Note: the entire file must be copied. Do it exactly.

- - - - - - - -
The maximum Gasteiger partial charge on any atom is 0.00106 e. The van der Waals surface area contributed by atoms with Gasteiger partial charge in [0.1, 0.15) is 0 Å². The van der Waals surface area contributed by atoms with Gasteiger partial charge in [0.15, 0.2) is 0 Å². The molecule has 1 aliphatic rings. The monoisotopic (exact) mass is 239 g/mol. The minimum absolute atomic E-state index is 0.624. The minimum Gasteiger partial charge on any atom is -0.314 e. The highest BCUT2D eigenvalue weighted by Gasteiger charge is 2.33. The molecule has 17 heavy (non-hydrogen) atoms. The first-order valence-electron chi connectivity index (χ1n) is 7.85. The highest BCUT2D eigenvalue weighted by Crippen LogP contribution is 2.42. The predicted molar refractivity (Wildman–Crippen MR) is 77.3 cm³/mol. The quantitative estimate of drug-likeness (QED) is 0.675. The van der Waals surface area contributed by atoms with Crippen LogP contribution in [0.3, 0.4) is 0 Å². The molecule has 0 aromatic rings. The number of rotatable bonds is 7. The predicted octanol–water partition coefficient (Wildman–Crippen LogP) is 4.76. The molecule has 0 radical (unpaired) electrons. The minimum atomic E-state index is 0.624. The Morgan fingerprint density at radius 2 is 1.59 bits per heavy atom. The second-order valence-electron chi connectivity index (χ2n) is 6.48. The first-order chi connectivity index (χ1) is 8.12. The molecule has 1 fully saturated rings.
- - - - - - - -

The maximum Gasteiger partial charge on any atom is 0.00106 e. The van der Waals surface area contributed by atoms with Gasteiger partial charge in [0.1, 0.15) is 0 Å². The van der Waals surface area contributed by atoms with Gasteiger partial charge in [0.15, 0.2) is 0 Å². The molecule has 1 aliphatic rings. The monoisotopic (exact) mass is 239 g/mol. The minimum absolute atomic E-state index is 0.624. The minimum Gasteiger partial charge on any atom is -0.314 e. The highest BCUT2D eigenvalue weighted by Gasteiger charge is 2.33. The molecule has 17 heavy (non-hydrogen) atoms. The first-order valence-electron chi connectivity index (χ1n) is 7.85. The highest BCUT2D eigenvalue weighted by Crippen LogP contribution is 2.42. The predicted molar refractivity (Wildman–Crippen MR) is 77.3 cm³/mol. The quantitative estimate of drug-likeness (QED) is 0.675. The van der Waals surface area contributed by atoms with Crippen LogP contribution in [0.3, 0.4) is 0 Å². The molecule has 0 aromatic rings. The number of rotatable bonds is 7. The predicted octanol–water partition coefficient (Wildman–Crippen LogP) is 4.76. The molecule has 0 radical (unpaired) electrons. The minimum atomic E-state index is 0.624. The Morgan fingerprint density at radius 2 is 1.59 bits per heavy atom. The second-order valence-electron chi connectivity index (χ2n) is 6.48. The first-order chi connectivity index (χ1) is 8.12. The molecule has 1 fully saturated rings.